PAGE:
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Kansas Historical Quarterly - Naval Air Stations in Kansas During World War II

by R. Douglas Hurt

Autumn 1977 (Vol. 43, No. 3), pages 351 to 362
Transcribed by Tod Roberts; digitized with permission of
the Kansas Historical Society.
NOTE: The numbers in brackets are links to footnotes for this text.

I. INTRODUCTION

EARLY in 1938 when war was almost certain in Europe, congress, concerned about the state of the nation's defense, was stimulated to study the navy's needs and authorized a special board to make recommendations concerning naval air stations. That body, known as the Hepburn board, recognized that great expansion of the navy would be necessary if the United States became involved in the war. Suggesting a policy of preparedness, the board recommended the enlargement of 11 existing naval stations and the establishment of 16 new ones. About that same time a navy board also recommended doubling the number of pilots. [1]

As a result of the Hepburn and the naval boards' recommendations, congress passed the Naval Reserve act of June 13, 1939, which authorized the training of 6,000 aviation reserve officers and the establishment of new training bases. In September of that year, congress, in a further attempt to bolster defense, authorized the navy to maintain 4,500 planes. That number was increased to 10,000 in June, 1940, after the fall of France and was quickly raised to 15,000 the following month-a 500 percent increase over the 1938 quota. In January, 1942, President Roosevelt issued an executive order directing the navy to acquire an air strength of 27,000 planes, but as late as June 30, 1941, the navy had only 2,172 aircraft. With the call for such tremendous expansion of the navy's air force, its air stations were expected to be overcrowded in a short time since they were geared in size and number to peacetime needs. Although there were 31 naval airfields in the United States and overseas at the time of the Hepburn report, some of those fields were no more than isolated landing strips which could not support maintenance and training facilities for a navy at war. [2]

On May 27, 1941, the President proclaimed a national emergency and by executive order called all naval reservists who were not on a deferred status to active duty. With the reserve activated and aircraft production on an enlarged scale, the naval aviation cadet training program also began to expand. As the cadet program grew and naval aviation shore establishments increased in number, Secretary of the Navy Frank Knox recommended the use of civilian airports whenever feasible to hasten training programs. By the end of fiscal year 1942, naval aviation training had been accelerated to the point where 2,500 cadets could begin instruction each month. In addition, 20 new air stations had been commissioned and two naval reserve aviation bases had been placed in full operation. Eight new air stations as well as nine reserve stations, including the Kansas bases at Olathe and Hutchinson, were scheduled for commissioning during the next fiscal year. [3]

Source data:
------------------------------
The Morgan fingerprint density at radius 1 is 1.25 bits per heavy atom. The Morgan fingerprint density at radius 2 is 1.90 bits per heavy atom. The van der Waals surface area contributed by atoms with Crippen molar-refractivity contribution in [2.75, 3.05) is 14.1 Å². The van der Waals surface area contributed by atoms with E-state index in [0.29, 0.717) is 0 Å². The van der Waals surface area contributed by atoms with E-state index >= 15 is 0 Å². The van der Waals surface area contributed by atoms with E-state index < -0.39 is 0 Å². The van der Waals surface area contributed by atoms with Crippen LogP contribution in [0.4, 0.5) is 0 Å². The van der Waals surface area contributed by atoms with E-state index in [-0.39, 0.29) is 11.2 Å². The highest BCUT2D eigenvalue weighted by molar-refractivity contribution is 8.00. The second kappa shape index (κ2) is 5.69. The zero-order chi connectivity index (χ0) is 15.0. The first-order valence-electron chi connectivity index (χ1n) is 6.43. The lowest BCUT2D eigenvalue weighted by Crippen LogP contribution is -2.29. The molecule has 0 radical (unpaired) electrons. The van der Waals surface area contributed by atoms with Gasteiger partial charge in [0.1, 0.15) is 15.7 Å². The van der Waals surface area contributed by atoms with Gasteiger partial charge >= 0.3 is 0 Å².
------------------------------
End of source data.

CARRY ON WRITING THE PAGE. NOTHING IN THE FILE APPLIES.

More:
The second World War did not introduce the navy to Kansas. A naval reserve air base was already in operation at Fairfax Field, the municipal airport at Kansas City. That base was commissioned on July 1, 1935, and at that time consisted of one naval officer and two marines; on July 12, one navy and one marine squadron were formed. Although both squadrons had regular training periods, only the aviators received instruction during the summer months, and the average monthly size of the pilot graduation classes was 36. Not until the winter of 1939 did the navy begin a year-round pilot training program there. [4]

II. OLATHE NAVAL AIR STATION

The first aircraft used for pilot training at Fairfax Field were the Curtis Helldivers; however, these planes were soon replaced with NY-3 trainers. The facilities at Kansas City proved adequate for the naval reserve until 1941, when an increase in transport traffic and the erection of the North American Company's B-25 bomber plant at the site crowded the reserve and made training hazardous. The navy began to look for another site on which to locate the Kansas City reserve and in January, 1942, purchased a section of gently rolling land which included the Johnson county airport and was located about 20 miles southwest of Fairfax Field, between Olathe and Gardner. With the award of a cost-plus-fixed-fee contract to a private builder, construction began on January 5, 1942. Priority construction included a hangar, an assembly and repair shop, barracks, a mess hall, a ground-school building, and storage facilities for 200,000 gallons of gasoline. Three 5,000-foot runways were laid and property was acquired for five outlying or auxiliary airfields. Later enough land was leased to provide 14 outlying fields. The navy purchased the airfield from Johnson county for $72,343.01 and spent an additional $12,234,527.41 on the original contract. Construction was completed in early March, 1944. The navy projected that the Olathe base would quarter 2,000 enlisted men and about 100 officers; however, by the end of the war the base could house about 6,400 sailors. [5]